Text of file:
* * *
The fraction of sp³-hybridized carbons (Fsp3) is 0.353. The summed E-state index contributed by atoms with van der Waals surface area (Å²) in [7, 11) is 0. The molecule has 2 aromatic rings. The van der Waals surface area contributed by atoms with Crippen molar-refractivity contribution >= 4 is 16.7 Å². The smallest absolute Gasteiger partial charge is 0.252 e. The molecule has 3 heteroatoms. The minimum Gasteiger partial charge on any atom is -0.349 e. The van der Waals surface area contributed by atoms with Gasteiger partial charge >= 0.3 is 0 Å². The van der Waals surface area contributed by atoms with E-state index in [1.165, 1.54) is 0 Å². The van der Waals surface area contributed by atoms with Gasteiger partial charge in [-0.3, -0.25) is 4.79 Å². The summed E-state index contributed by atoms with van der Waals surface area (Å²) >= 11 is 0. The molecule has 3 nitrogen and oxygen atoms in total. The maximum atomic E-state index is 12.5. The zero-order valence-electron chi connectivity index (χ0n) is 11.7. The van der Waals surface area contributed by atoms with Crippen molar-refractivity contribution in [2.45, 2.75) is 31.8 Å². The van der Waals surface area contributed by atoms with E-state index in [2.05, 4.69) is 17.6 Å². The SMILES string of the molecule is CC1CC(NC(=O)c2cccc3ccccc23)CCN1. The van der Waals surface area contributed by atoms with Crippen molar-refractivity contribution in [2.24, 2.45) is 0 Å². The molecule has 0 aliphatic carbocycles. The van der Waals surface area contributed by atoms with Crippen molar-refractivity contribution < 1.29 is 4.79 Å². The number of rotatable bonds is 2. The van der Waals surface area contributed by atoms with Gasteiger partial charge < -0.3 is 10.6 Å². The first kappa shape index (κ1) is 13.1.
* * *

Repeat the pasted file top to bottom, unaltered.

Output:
The fraction of sp³-hybridized carbons (Fsp3) is 0.353. The summed E-state index contributed by atoms with van der Waals surface area (Å²) in [7, 11) is 0. The molecule has 2 aromatic rings. The van der Waals surface area contributed by atoms with Crippen molar-refractivity contribution >= 4 is 16.7 Å². The smallest absolute Gasteiger partial charge is 0.252 e. The molecule has 3 heteroatoms. The minimum Gasteiger partial charge on any atom is -0.349 e. The van der Waals surface area contributed by atoms with Gasteiger partial charge >= 0.3 is 0 Å². The van der Waals surface area contributed by atoms with E-state index in [1.165, 1.54) is 0 Å². The van der Waals surface area contributed by atoms with Gasteiger partial charge in [-0.3, -0.25) is 4.79 Å². The summed E-state index contributed by atoms with van der Waals surface area (Å²) >= 11 is 0. The molecule has 3 nitrogen and oxygen atoms in total. The maximum atomic E-state index is 12.5. The zero-order valence-electron chi connectivity index (χ0n) is 11.7. The van der Waals surface area contributed by atoms with Crippen molar-refractivity contribution in [2.45, 2.75) is 31.8 Å². The van der Waals surface area contributed by atoms with E-state index in [2.05, 4.69) is 17.6 Å². The SMILES string of the molecule is CC1CC(NC(=O)c2cccc3ccccc23)CCN1. The van der Waals surface area contributed by atoms with Crippen molar-refractivity contribution in [2.24, 2.45) is 0 Å². The molecule has 0 aliphatic carbocycles. The van der Waals surface area contributed by atoms with Crippen molar-refractivity contribution < 1.29 is 4.79 Å². The number of rotatable bonds is 2. The van der Waals surface area contributed by atoms with Gasteiger partial charge < -0.3 is 10.6 Å². The first kappa shape index (κ1) is 13.1.